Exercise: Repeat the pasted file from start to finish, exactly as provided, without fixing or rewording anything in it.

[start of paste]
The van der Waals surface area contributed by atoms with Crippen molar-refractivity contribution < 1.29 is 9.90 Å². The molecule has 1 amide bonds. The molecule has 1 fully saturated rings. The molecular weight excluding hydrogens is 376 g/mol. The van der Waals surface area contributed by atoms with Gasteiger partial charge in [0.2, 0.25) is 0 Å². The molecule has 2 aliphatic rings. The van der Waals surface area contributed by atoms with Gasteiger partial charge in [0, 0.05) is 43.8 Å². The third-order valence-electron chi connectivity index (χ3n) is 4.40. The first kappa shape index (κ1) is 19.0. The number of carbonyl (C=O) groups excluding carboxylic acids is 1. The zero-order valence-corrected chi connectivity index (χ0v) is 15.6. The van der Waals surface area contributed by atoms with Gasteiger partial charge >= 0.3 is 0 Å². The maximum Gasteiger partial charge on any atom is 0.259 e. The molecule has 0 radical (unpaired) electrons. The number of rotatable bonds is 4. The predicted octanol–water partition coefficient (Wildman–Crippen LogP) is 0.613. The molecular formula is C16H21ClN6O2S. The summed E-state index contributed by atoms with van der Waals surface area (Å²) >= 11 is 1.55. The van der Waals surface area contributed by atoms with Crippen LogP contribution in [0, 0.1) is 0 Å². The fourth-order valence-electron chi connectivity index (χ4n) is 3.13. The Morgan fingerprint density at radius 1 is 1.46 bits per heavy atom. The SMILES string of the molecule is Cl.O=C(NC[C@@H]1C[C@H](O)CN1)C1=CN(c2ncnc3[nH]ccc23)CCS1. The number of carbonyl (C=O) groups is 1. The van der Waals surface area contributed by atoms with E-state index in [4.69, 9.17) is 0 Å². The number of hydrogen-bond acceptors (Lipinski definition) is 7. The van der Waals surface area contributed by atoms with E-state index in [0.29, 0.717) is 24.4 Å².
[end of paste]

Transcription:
The van der Waals surface area contributed by atoms with Crippen molar-refractivity contribution < 1.29 is 9.90 Å². The molecule has 1 amide bonds. The molecule has 1 fully saturated rings. The molecular weight excluding hydrogens is 376 g/mol. The van der Waals surface area contributed by atoms with Gasteiger partial charge in [0.2, 0.25) is 0 Å². The molecule has 2 aliphatic rings. The van der Waals surface area contributed by atoms with Gasteiger partial charge in [0, 0.05) is 43.8 Å². The third-order valence-electron chi connectivity index (χ3n) is 4.40. The first kappa shape index (κ1) is 19.0. The number of carbonyl (C=O) groups excluding carboxylic acids is 1. The zero-order valence-corrected chi connectivity index (χ0v) is 15.6. The van der Waals surface area contributed by atoms with Gasteiger partial charge >= 0.3 is 0 Å². The maximum Gasteiger partial charge on any atom is 0.259 e. The molecule has 0 radical (unpaired) electrons. The number of rotatable bonds is 4. The predicted octanol–water partition coefficient (Wildman–Crippen LogP) is 0.613. The molecular formula is C16H21ClN6O2S. The summed E-state index contributed by atoms with van der Waals surface area (Å²) >= 11 is 1.55. The van der Waals surface area contributed by atoms with Crippen LogP contribution in [0, 0.1) is 0 Å². The fourth-order valence-electron chi connectivity index (χ4n) is 3.13. The Morgan fingerprint density at radius 1 is 1.46 bits per heavy atom. The SMILES string of the molecule is Cl.O=C(NC[C@@H]1C[C@H](O)CN1)C1=CN(c2ncnc3[nH]ccc23)CCS1. The number of carbonyl (C=O) groups is 1. The van der Waals surface area contributed by atoms with E-state index in [4.69, 9.17) is 0 Å². The number of hydrogen-bond acceptors (Lipinski definition) is 7. The van der Waals surface area contributed by atoms with E-state index in [0.29, 0.717) is 24.4 Å².